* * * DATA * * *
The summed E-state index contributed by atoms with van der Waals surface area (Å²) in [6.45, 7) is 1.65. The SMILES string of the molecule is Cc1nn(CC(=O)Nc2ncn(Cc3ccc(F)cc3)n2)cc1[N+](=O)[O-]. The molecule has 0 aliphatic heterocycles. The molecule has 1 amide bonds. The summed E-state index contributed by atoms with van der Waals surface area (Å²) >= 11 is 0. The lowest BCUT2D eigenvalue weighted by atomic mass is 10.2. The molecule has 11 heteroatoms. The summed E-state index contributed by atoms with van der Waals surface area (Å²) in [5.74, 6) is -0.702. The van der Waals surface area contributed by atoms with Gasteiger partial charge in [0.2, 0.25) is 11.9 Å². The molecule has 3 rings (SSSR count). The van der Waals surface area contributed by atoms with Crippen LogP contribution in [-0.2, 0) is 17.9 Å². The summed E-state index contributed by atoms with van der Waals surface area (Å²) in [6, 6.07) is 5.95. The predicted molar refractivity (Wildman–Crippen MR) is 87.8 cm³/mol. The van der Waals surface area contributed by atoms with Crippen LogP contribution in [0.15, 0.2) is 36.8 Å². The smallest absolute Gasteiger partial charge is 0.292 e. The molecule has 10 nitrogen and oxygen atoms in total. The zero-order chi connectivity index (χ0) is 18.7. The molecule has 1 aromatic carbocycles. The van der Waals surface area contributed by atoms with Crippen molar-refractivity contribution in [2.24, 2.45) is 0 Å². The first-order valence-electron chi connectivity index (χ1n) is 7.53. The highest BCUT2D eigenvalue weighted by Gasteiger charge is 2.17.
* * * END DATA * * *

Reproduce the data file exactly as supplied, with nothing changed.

The summed E-state index contributed by atoms with van der Waals surface area (Å²) in [6.45, 7) is 1.65. The SMILES string of the molecule is Cc1nn(CC(=O)Nc2ncn(Cc3ccc(F)cc3)n2)cc1[N+](=O)[O-]. The molecule has 0 aliphatic heterocycles. The molecule has 1 amide bonds. The summed E-state index contributed by atoms with van der Waals surface area (Å²) >= 11 is 0. The lowest BCUT2D eigenvalue weighted by atomic mass is 10.2. The molecule has 11 heteroatoms. The summed E-state index contributed by atoms with van der Waals surface area (Å²) in [5.74, 6) is -0.702. The van der Waals surface area contributed by atoms with Gasteiger partial charge in [0.2, 0.25) is 11.9 Å². The molecule has 3 rings (SSSR count). The van der Waals surface area contributed by atoms with Crippen LogP contribution in [-0.2, 0) is 17.9 Å². The summed E-state index contributed by atoms with van der Waals surface area (Å²) in [6, 6.07) is 5.95. The predicted molar refractivity (Wildman–Crippen MR) is 87.8 cm³/mol. The van der Waals surface area contributed by atoms with Crippen LogP contribution in [0.15, 0.2) is 36.8 Å². The smallest absolute Gasteiger partial charge is 0.292 e. The molecule has 10 nitrogen and oxygen atoms in total. The zero-order chi connectivity index (χ0) is 18.7. The molecule has 1 aromatic carbocycles. The van der Waals surface area contributed by atoms with Crippen molar-refractivity contribution in [2.24, 2.45) is 0 Å². The first-order valence-electron chi connectivity index (χ1n) is 7.53. The highest BCUT2D eigenvalue weighted by Gasteiger charge is 2.17.